• Why is it important that the information be accurate?

  • Read Moroni 6:4–5. According to these verses, what was done for those whose “names were taken”?

Have students read Doctrine and Covenants 85:1–5, 9–12 and note any information they find about keeping records in the Church. When they finish, have them share what they found. Ask:

Doctrine and Covenants 85:7–8. Those who attempt to correct the affairs of the Church beyond their authority die spiritually. The Lord calls others to take their place.

(15–20 minutes)

Display a large object (for example, a rock, chair, or table). Around the object post warning signs that read: “Do Not Touch.” Ask students:

  • What would be an appropriate punishment for someone who touched this object?

  • If the object were more valuable or sacred, how do you think the punishment should change? Why?

  • If the warning were given by someone else (for example, a security officer, government official, or the Lord), how do you think the punishment would change? Why?

Invite students to read about Uzzah in 2 Samuel 6:2–7 (see also Numbers 4:15; Bible Dictionary, “ark of the covenant,” pp. 613–14). Ask students what Uzzah touched and what his punishment was. To help students understand why the punishment for “steadying the ark” was so severe, share the commentary for Doctrine and Covenants 85:8 in Doctrine and Covenants Student Manual: Religion 324–325 (p. 188). Explain that in section 85 the Lord corrected another person for trying to “steady the ark.”

Ask students if they think any bishop is perfect. Ask: How does what happened to Uzzah relate to disobeying the counsel of a priesthood leader? Explain that in this revelation, Edward Partridge, as a bishop, was trying to steady the ark by disregarding the Prophet’s counsel. Share the following statement:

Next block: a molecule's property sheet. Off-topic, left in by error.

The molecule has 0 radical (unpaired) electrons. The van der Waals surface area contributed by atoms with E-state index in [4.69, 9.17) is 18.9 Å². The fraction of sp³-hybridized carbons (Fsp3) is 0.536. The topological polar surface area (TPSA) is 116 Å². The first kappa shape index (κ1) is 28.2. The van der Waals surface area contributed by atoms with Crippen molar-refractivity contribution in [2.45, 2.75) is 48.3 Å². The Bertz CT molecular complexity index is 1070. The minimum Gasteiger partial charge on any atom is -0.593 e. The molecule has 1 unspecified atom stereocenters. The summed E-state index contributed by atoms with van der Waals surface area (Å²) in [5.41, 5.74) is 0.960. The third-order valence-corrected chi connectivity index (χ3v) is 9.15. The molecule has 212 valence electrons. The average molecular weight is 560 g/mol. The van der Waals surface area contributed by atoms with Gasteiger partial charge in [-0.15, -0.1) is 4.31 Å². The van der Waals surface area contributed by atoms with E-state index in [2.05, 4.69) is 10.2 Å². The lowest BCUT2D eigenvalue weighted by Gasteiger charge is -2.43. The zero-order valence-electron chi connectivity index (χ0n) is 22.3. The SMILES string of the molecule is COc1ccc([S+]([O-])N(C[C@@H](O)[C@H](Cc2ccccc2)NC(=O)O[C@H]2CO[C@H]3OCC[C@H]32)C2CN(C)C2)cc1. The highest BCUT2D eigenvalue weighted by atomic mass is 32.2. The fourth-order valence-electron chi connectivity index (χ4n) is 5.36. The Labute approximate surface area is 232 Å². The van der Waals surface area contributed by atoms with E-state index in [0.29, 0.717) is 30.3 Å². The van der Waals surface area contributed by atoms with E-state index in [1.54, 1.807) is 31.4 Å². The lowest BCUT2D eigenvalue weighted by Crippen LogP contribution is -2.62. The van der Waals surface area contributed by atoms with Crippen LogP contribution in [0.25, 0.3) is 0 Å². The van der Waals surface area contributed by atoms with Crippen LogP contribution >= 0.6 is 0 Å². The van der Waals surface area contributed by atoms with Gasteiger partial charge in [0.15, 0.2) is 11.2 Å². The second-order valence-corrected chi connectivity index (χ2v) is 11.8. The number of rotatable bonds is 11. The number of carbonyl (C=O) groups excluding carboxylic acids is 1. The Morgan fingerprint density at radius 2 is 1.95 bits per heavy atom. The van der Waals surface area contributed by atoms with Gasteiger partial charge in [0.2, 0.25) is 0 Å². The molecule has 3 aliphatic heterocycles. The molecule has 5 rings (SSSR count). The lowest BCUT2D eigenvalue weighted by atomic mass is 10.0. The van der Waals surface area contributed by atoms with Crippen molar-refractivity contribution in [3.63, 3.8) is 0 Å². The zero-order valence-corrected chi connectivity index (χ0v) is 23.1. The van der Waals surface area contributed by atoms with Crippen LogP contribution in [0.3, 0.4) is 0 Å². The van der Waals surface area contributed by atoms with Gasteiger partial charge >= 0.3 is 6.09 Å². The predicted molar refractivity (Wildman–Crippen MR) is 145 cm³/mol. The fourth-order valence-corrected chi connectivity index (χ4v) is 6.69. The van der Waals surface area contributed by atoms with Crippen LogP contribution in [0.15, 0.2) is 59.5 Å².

“‘Thou shalt not command him who is at thy head,’ declared the Lord (D&C 28:6). Each is to stand firm within his designated stewardship, for therein lies accountability. This is the message the Lord was giving to Bishop Edward Partridge when he was cautioned about putting ‘forth his hand to steady the ark of God’ (D&C 85:8). For a short time, this bishop had concerned himself with the business of the Prophet. These actions necessitated a reprimand and warning from the Lord that unless he repented, he would ‘fall by the shaft of death’ and be replaced by ‘one mighty and strong’ (D&C 85:7). It is to his eternal credit that he heeded the warning” (Hoyt W. Brewster Jr., Doctrine and Covenants Encyclopedia [1988], 25).

Read Doctrine and Covenants 85:7–8 and ask: What did the Lord promise He would do if Bishop Partridge did not repent? Share information from the commentary for Doctrine and Covenants 85:7–8 in Doctrine and Covenants Student Manual: Religion 324–325 (pp. 186–87). Ask:

  • What are some ways we might be tempted to “steady the ark”?

  • Why is it important to follow priesthood leaders rather than criticize or correct them?

  • What blessings have you received from following Church leaders?